During my many years as a religious studies teacher, I was always reminding my students that—no matter the religion involved—a scriptural text without its context often becomes a pretext for anything we may want it to say. I said this so often that it became a kind of “mantra” in our classroom. And over my many years of preaching, I have discovered that the compilers of our lectionary are often the worst offenders in this regard. Our Gospel readings are often plucked from their context in the larger narrative and, as a result, they skew any interpretation and frequently fail to convey the thrust and purpose of both the evangelist and, most importantly, of Jesus himself. This morning’s reading from the Gospel according to Luke is, regrettably, a case in point.
Our reading this morning from Saint Luke’s Gospel comes just after Jesus’ baptism at the Jordan River and his forty-day confrontation in the wilderness with Satan, the enemy of our true nature. Having resisted the Divider’s allurements, Jesus then undertakes his solo public ministry, not in his home town of Nazareth, but in Capernaum, where he has apparently performed a number of “signs and wonders” as a testament to his messianic claims. Then, in today’s reading, he moves on to Nazareth and its synagogue for the local observance of Shabbat. His reputation has clearly preceded him because the synagogue leader calls Jesus—now something of a local celebrity—up to the “bema” or lectern for the privilege of reading the “haphtarah,” the weekly “parashah” or “Torah portion” from the prophets of Israel. Like almost all Jewish males over the millennia, Jesus, despite his humble origins, is both literate and well-versed in his people’s sacred scripture. He is able to turn to the passage in the Isaiah scroll quoted in this morning’s Gospel and read it to the congregation in Hebrew—by this time no longer a vernacular language to most people living in the Roman province of Judea, Samaria, and Galilee. And, like Ezra and his scribes in this morning’s reading from Nehemiah, he is expected, as a learned rabbi, to explain the sense and the meaning of the text for the assembly of his co-religionists. It’s the basis for both the synagogue liturgy and the Christian “Liturgy of the Word” to this very day. In fact, I would like to think that something very like it is happening here at this moment: the “people of God” have come together as a community on the Lord’s Day to pray and to reflect on the word of God. Continue reading →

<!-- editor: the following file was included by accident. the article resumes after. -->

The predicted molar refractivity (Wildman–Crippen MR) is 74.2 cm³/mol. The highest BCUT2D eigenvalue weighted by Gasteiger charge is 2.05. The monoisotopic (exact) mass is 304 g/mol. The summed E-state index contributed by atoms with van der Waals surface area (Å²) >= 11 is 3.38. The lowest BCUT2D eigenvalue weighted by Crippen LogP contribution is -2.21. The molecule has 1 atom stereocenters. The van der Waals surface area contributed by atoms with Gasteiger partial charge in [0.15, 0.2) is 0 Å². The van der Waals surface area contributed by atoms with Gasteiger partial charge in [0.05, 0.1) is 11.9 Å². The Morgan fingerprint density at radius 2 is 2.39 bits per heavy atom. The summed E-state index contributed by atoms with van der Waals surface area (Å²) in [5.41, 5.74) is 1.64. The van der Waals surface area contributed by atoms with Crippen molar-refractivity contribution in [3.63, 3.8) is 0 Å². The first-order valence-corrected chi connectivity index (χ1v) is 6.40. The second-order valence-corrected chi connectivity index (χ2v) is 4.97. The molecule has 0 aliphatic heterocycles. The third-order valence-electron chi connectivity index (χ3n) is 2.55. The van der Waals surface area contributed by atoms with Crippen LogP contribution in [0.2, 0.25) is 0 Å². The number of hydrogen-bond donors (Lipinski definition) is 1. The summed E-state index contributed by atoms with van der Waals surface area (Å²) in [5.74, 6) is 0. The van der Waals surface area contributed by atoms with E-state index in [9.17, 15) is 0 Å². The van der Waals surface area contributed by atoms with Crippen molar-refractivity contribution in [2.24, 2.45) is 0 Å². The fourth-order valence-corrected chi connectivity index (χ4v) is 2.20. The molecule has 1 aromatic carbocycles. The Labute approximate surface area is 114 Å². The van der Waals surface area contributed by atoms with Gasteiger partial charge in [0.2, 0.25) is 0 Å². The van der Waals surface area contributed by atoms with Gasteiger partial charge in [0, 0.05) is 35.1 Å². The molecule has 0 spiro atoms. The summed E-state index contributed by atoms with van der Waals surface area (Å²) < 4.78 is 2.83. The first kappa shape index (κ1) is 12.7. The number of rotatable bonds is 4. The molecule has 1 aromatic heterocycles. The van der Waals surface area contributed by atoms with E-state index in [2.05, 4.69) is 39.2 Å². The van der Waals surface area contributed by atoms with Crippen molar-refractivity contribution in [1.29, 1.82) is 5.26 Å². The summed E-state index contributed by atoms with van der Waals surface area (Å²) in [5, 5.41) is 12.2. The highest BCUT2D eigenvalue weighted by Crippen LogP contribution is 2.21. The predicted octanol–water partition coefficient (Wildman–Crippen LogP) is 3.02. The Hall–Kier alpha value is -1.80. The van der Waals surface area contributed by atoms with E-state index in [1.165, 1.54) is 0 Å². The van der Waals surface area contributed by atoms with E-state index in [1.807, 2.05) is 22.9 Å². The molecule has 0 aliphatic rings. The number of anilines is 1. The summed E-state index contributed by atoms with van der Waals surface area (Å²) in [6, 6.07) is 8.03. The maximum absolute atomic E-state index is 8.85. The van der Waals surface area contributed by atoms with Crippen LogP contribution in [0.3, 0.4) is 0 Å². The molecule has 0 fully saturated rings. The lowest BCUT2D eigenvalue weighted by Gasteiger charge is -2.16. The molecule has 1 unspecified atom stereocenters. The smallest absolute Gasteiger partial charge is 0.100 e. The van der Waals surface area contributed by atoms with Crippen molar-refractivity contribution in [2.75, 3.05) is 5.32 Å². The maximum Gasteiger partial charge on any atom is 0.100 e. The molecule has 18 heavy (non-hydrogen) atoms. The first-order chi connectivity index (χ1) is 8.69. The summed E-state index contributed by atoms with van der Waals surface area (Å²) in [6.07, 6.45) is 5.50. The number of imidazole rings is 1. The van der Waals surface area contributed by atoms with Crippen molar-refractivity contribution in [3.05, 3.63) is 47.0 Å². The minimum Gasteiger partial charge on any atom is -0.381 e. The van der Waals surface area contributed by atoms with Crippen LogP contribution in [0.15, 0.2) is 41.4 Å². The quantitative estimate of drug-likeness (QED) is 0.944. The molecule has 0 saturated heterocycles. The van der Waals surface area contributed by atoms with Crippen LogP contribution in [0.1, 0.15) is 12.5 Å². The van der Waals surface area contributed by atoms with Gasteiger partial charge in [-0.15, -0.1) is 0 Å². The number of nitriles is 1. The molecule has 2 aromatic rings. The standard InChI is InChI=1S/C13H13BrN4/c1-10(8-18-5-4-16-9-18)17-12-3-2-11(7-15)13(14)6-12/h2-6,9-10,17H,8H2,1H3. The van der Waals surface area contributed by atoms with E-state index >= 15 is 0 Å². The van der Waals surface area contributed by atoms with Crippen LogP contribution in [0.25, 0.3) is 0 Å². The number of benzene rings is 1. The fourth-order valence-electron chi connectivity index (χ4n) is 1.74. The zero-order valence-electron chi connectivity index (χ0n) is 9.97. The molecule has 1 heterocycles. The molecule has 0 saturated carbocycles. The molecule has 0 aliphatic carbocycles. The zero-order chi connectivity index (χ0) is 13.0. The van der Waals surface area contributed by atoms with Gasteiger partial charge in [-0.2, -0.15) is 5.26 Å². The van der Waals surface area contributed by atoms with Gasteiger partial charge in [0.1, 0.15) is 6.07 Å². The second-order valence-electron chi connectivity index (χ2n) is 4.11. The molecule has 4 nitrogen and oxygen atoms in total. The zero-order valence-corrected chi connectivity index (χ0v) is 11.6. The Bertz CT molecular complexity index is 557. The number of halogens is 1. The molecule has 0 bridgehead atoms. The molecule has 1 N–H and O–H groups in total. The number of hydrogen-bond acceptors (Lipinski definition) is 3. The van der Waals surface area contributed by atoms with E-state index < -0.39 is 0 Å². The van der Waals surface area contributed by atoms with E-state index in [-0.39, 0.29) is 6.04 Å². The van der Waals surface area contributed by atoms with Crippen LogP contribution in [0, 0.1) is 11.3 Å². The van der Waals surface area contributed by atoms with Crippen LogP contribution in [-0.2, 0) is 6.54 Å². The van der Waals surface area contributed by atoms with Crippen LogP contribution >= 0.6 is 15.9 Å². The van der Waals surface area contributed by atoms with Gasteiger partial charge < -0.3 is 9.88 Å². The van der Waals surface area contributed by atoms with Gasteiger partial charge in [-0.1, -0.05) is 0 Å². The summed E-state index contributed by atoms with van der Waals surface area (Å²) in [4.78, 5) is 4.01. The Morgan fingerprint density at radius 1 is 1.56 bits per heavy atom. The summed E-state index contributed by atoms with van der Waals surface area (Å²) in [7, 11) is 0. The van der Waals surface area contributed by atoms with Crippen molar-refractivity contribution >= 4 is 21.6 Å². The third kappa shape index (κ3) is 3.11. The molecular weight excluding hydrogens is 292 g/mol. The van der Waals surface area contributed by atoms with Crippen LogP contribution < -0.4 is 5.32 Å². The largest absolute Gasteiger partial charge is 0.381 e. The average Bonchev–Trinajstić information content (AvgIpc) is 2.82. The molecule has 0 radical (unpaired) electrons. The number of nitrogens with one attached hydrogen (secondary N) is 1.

1 Thessalonians 3:9-13
Well, here we are this morning, at both the beginning of a new Church year and our first liturgy together as a brand new congregation. I can’t speak for you, but for me, the First Sunday of Advent has always been my personal “New Year’s Day.” And it is even more so this year because today, our formerly two parishes are now (finally) one.
Now, in the bad-old-days of political incorrectness, when we marked recorded history with the designations “B.C.” or “Before Christ” and “Anno Domino” or “In the Year of Our Lord,” this First Sunday of Advent would have been the first day of the two-thousand and sixteenth “Year of our Lord.” And while Jews and Muslims—our sisters and brothers in the Abrahamic faith—still proudly keep their own religious calendars and mark their years according to their own reckoning, we “thoroughly modern” Christians have foresworn our legacy and now carefully avoid offense with the bland designation “CE” for the “Common Era.” And perhaps, after centuries of anti-Judaism, Eurocentrism, and Christian supersessionism, we Christians are right to observe this small courtesy toward our Jewish and Muslim neighbors and fellow believers in the one “God of Abraham, the God of Isaac, and the God of Jacob,” Blessed be He—especially in these fraught times. Continue reading →